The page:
Getting your feet wet with catalogs and plots at IRSA Hints

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Hints/Answers for some of the questions in Getting your feet wet with catalogs and plots at IRSA

Making the search radius arbitrarily larger runs the risks of matching the source inappropriately with a star that just happens to be there in the field of view, not the actual match to the star in question. However, some of these stars have high proper motions, so in some cases, you may need a large search radius to find the match!

The columns "cntr_01", "dist_x", "pang_x", "name_01", "ra_01", and "dec_01" are pre-pended onto the catalog results by the catalog search tool. the "01" are inputs from your input catalog -- cntr is counter, ra is right ascension and dec is declination. dist_x and pang_x is the distance between your requested position and the position of the source it found in the catalog, and the position angle (in degrees east of north). It does this so that you can make plots or write code to assess whether it's making good matches. For example, you can plot ra on the x-axis and dist_x on the y axis to see if there is something systematic off with your coordinates (I have done this before to find systematic errors in positions).

Alpha Cen is in the list, but it's complicated. If you use SIMBAD to search on Alpha Cen, you don't seem to get a HIP or Gl/GJ number, which is weird. The ICRS J2000 coordinates SIMBAD gives are 14 39 29.71993 -60 49 55.9990, which converts to 219.87375, 60.832222 (both in deg). I can filter down the GJ catalog in the Gaia IRSA results by filtering ra_01 to be "> 219 and < 220" and dec_01 to be "< -60.83". That leaves 3 stars, none of which match dec= -60.832 really closely. And that’s where the super high proper motion comes in - it’s likely moved enough that this isn’t the way to find it. I used Finder Chart to search on “alpha cen” and let SIMBAD resolve the coordinates, but had Finder Chart pull the catalogs for the whole image. The star has clearly moved. The 2MASS counterpart is J14393592-6050069. The original table in the original Stauffer et al. paper lists all the 2MASS counterparts they found, from which I can extract the relevant two rows from their table, which means that Alpha Cen A = Gl 559 A = HIP 71683 and Alpha Cen B = Gl 559 B = HIP 71681. In the automatic matching to Gaia DR2 that we did, it managed to find a hit (by chance perhaps?) to HIP 71683. This star’s entry in Gaia (DR2 anyway) has no parallax, or B or R measurement, so it doesn’t show up in the CMD. And without that information, it’s hard to know right now if this is a by-chance hit or it is really matching Alpha Cen. I think it will have EDR3 data, so we will check again then.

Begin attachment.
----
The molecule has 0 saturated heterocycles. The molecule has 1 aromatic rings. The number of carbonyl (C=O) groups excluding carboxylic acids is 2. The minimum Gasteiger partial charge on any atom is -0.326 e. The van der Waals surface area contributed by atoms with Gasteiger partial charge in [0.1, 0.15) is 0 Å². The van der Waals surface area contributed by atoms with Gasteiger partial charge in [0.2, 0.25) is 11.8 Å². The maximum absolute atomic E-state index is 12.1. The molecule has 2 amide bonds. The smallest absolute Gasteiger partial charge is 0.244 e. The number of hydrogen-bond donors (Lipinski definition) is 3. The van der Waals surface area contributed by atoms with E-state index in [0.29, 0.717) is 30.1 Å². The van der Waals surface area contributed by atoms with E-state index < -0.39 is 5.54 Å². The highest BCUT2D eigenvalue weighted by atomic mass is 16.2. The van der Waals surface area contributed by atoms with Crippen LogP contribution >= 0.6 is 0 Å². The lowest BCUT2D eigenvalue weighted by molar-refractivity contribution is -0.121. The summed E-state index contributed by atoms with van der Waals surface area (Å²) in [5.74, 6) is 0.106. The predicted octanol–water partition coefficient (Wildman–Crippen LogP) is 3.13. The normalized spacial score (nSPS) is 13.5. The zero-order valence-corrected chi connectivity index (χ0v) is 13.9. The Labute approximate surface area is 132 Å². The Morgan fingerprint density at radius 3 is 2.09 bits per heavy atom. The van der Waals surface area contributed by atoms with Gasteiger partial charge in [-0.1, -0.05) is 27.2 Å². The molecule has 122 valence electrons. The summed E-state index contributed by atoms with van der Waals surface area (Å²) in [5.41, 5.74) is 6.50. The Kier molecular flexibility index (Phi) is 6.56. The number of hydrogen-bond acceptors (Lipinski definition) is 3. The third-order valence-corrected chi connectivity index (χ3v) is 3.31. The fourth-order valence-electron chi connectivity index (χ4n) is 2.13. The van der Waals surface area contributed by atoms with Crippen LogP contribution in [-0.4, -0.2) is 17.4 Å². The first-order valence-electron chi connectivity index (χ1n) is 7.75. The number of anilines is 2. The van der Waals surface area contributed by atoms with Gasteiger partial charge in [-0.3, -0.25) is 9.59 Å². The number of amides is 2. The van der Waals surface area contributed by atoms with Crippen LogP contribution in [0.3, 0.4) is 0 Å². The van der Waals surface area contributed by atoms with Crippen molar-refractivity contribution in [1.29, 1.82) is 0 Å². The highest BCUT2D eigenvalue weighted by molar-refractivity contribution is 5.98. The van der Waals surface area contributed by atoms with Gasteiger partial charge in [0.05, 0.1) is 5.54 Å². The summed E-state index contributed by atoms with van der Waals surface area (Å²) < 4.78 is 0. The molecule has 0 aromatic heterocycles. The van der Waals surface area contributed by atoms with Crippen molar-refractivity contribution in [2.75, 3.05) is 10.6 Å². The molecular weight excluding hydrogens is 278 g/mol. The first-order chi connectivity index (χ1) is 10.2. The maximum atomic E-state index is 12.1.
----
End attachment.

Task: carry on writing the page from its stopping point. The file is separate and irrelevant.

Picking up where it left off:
Binaries. Things in the list with names that are xxxA or xxxB are resolved binaries, e.g., the “A” is one component and “B” is another, and the fact that they are in the list separately means that they are resolved into two components. Things that are in the list as xxxAB are unresolved, e.g., we know that there are two stars there, but we can’t resolve them into two given the catalog as it exists currently. Unresolved pairs that are equal mass binaries (or close to it) will both have the same color, but will be twice as bright. So in a CMD, they’ll be at the right color (on the x axis) but too bright for a single star (on the y axis). So they often trace out a second MS, higher than the rest of the MS. In some cases (like figure 2 here), binaries are superduper obviously above the rest of the main sequence. When I constructed this question, I had spot checked a few of the “AB” stars in the GJ list, and they were indeed above the rest of the pack of stars. So I thought this was going to work. But it doesn’t work for all of them, and the reciprocal definitely doesn’t work (e.g., clicking on some of the high stars in the MS does not yield stars with AB names). Sigh. Here I thought I was being so clever!!